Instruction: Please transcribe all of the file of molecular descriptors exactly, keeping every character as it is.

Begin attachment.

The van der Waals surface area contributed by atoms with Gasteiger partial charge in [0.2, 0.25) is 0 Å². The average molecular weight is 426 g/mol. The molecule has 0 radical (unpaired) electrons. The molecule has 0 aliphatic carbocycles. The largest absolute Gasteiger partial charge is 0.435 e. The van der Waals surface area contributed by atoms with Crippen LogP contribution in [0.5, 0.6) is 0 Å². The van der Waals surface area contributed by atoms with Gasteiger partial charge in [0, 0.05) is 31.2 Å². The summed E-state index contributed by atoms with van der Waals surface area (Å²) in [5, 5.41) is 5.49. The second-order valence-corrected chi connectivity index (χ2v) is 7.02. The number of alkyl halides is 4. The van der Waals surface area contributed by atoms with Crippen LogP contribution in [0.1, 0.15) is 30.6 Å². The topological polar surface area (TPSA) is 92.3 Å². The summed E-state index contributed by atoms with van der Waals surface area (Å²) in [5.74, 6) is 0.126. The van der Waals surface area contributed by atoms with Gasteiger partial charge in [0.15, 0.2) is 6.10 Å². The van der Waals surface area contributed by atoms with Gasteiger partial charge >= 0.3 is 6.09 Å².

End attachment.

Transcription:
The van der Waals surface area contributed by atoms with Gasteiger partial charge in [0.2, 0.25) is 0 Å². The average molecular weight is 426 g/mol. The molecule has 0 radical (unpaired) electrons. The molecule has 0 aliphatic carbocycles. The largest absolute Gasteiger partial charge is 0.435 e. The van der Waals surface area contributed by atoms with Crippen LogP contribution in [0.5, 0.6) is 0 Å². The van der Waals surface area contributed by atoms with Gasteiger partial charge in [0, 0.05) is 31.2 Å². The summed E-state index contributed by atoms with van der Waals surface area (Å²) in [5, 5.41) is 5.49. The second-order valence-corrected chi connectivity index (χ2v) is 7.02. The number of alkyl halides is 4. The van der Waals surface area contributed by atoms with Crippen LogP contribution in [0.1, 0.15) is 30.6 Å². The topological polar surface area (TPSA) is 92.3 Å². The summed E-state index contributed by atoms with van der Waals surface area (Å²) in [5.74, 6) is 0.126. The van der Waals surface area contributed by atoms with Gasteiger partial charge in [0.15, 0.2) is 6.10 Å². The van der Waals surface area contributed by atoms with Gasteiger partial charge >= 0.3 is 6.09 Å².